Butternut Squash Pizza makes the perfect entertaining appetizer during fall and winter months. See how easy it is to make this healthy recipe!
Comfort foods will always be a weakness for many which is why our team at Balanced Babe is crazy about consistently creating comfort food recipe swaps. Healthy eating just isn’t fun if you can’t enjoy flavor and texture, right? Now there are a few ways you can create this pizza recipe: you can make your own cauliflower crust to really get low on the carbs, or you can make your own gluten free dough. OR if you don’t have any gluten sensitivities, you can create a nutrient dense whole wheat crust. So many options.
This particular recipe is dairy free, gluten free, and topped with mineral rich veggies. Instead of tomato sauce, we created a cheesy butternut squash sauce. Next goal is to figure out how to turn the sauce into a soup because it’s that damn good.
So let’s break down the nutrition of this recipe, shall we?
Butternut Squash Pizza vs. Regular Meat & Cheese Pizza:
- Low in fat – Typically a regular slice of pizza can have somewhere around 13 grams of fat. P-e-r s-l-i-c-e!! Usually that fat comes from cheese and meat, so this butternut squash pizza recipe nixes all of that. Because it’s dairy free and meat free, and because butternut squash is very low in fat, you can enjoy more than one slice without feeling regret.
- Energy boosting vs. energy depleting – After an indulgent evening of your favorite local pizza, your blood sugar will rise and then fall, causing you to experience cravings (for more pizza?! Yikes!). This is what happens when you consume empty carbs that are high on the glycemic index. Interestingly enough though, because on meat and cheese pizzas, the digestion and break down of all the ingredients takes longer. Meaning you won’t feel the effects until a few hours post pizza binge. With this recipe, the crust provides energy by it being either complex carb or veggie based, so you won’t experience a crash.
- Low in sodium – The average slice of pepperoni pizza has around 710 mg of sodium, and let’s be real – no one eats just one slice of pizza in a sitting. As many of us know, sodium causes bloating, puffy under eyes, and just feeling downright puffed up. By focusing on creating pizza recipes that are low in sodium, and even low in the “bad” types of carbs, you’ll notice that you’ll even be able to beat the post-pizza bloat.
- Good carbs vs. bad carbs – Speaking of carbs, most popular pizza brands and restaurants make their pies with regular white flour, which essentially has no nutritional benefits. AKA, empty carbs. When creating your own homemade pizzas: opt for whole wheat crust, cauliflower crust, or even gluten free crust if you think you may have a sensitivity.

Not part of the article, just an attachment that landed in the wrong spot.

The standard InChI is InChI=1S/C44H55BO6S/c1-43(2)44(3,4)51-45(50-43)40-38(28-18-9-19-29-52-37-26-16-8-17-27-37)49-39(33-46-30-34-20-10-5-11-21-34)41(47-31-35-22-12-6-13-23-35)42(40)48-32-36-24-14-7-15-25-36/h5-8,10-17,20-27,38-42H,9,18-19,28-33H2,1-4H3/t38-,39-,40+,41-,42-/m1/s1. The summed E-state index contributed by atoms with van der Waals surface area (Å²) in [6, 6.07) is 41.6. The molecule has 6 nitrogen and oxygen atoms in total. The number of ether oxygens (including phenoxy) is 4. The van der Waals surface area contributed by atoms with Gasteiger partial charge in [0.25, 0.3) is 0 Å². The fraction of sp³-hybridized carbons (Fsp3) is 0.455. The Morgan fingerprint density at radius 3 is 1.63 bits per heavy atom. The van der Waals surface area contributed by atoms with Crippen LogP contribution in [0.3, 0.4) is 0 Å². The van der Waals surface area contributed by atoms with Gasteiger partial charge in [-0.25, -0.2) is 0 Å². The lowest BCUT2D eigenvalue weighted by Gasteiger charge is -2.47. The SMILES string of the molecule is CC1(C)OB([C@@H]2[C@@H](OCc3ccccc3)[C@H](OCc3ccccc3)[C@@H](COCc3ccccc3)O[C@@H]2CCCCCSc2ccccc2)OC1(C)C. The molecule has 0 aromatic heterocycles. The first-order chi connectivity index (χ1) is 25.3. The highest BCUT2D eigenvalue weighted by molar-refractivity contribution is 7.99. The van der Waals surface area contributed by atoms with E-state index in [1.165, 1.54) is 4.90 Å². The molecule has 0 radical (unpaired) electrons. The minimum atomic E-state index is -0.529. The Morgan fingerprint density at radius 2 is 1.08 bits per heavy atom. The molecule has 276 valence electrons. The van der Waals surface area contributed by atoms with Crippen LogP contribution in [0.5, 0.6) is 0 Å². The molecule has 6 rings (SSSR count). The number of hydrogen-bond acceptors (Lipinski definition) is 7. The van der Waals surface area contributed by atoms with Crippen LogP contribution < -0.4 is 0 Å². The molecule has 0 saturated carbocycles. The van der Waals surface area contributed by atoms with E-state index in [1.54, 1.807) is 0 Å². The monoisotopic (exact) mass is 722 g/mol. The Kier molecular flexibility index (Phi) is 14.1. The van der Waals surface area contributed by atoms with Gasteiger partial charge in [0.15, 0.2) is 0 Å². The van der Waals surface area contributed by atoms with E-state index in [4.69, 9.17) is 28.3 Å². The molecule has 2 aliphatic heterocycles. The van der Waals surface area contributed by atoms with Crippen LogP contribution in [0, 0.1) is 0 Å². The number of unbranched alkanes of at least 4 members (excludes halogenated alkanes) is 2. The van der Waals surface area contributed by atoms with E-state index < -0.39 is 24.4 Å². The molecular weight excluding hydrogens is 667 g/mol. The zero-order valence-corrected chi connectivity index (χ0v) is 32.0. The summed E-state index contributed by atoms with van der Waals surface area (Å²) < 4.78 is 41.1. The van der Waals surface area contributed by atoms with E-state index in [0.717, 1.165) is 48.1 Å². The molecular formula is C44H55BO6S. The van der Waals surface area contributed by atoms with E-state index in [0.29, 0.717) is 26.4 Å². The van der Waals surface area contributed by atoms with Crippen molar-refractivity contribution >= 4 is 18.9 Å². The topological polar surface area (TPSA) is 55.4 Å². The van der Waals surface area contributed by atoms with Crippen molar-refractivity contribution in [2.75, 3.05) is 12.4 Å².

By sidestepping these potential downsides of diving face first into a regular slice of cheese supreme, this butternut squash pizza recipe boasts nutritional benefits in each bite! Butternut squash contains fiber (which helps keep you full), potassium (which can actually help you de-bloat), b vitamins for energy, beta carotene for health skin, and antioxidants for inflammatory protection.
You can of course be creative with your toppings, but for this specific recipe we topped ours with broccoli raab, red peppers, red onion and basil. With these added ingredients you’ll get another dose of beta carotene, iron, magnesium, and more b vitamins for energy.
Guilt Free Butternut Squash Pizza
For the butternut squash sauce –
- 2 cups of butternut squash cubes (I get mine from Trader Joes)
- 3 cloves of garlic
- 2 tbsp olive oil
- 1/2 cup nutritional yeast
For the rest of the pizza –
- Whole wheat or gluten free pizza crust (you can find brands that are gluten free like this, or whole wheat like this)
- 1 cup of broccoli raab chopped
- 1/2 red onion sliced
- 1 red pepper diced
- 4-5 basil leaves
- Cook the cubed butternut squash according to package directions (if you are using raw cubed butternut squash, you can steam it in a pot of boiling water until the squash becomes tender).
- Transfer the butternut squash into a food processor, add the 3 cloves of garlic, olive oil, and nutritional yeast, and blend until smooth. You can taste test the sauce and add any seasonings for preference (salt & pepper, or more nutritional yeast).
- Preheat the oven to 425 degrees and heat a skillet on medium heat. Add oil, cook the broccoli raab for 3-4 minutes and set aside. (this helps prep the broccoli raab to cook thoroughly once in the oven).
- Line a baking sheet with parchment paper and roll out the dough in a circle. You may have to sprinkle almond flour (or any type of flour you have in your kitchen), on top of the dough so that it doesn’t stick to the roller or your hands.
- Top your pizza with the butternut squash sauce, spread it around evenly, and add your toppings. Then transfer the pizza on the sheet to the oven an bake for between 15-18 minutes. Check the pizza after 15 minutes to make sure you don’t burn the crust.
- Serve and enjoy!
Notes: You can also top your pizza with Parmesan cheese or vegan Parmesan cheese. You will also have leftover butternut squash sauce which you can use in additional recipes like mac n cheese or to top on a big bowl of veggies.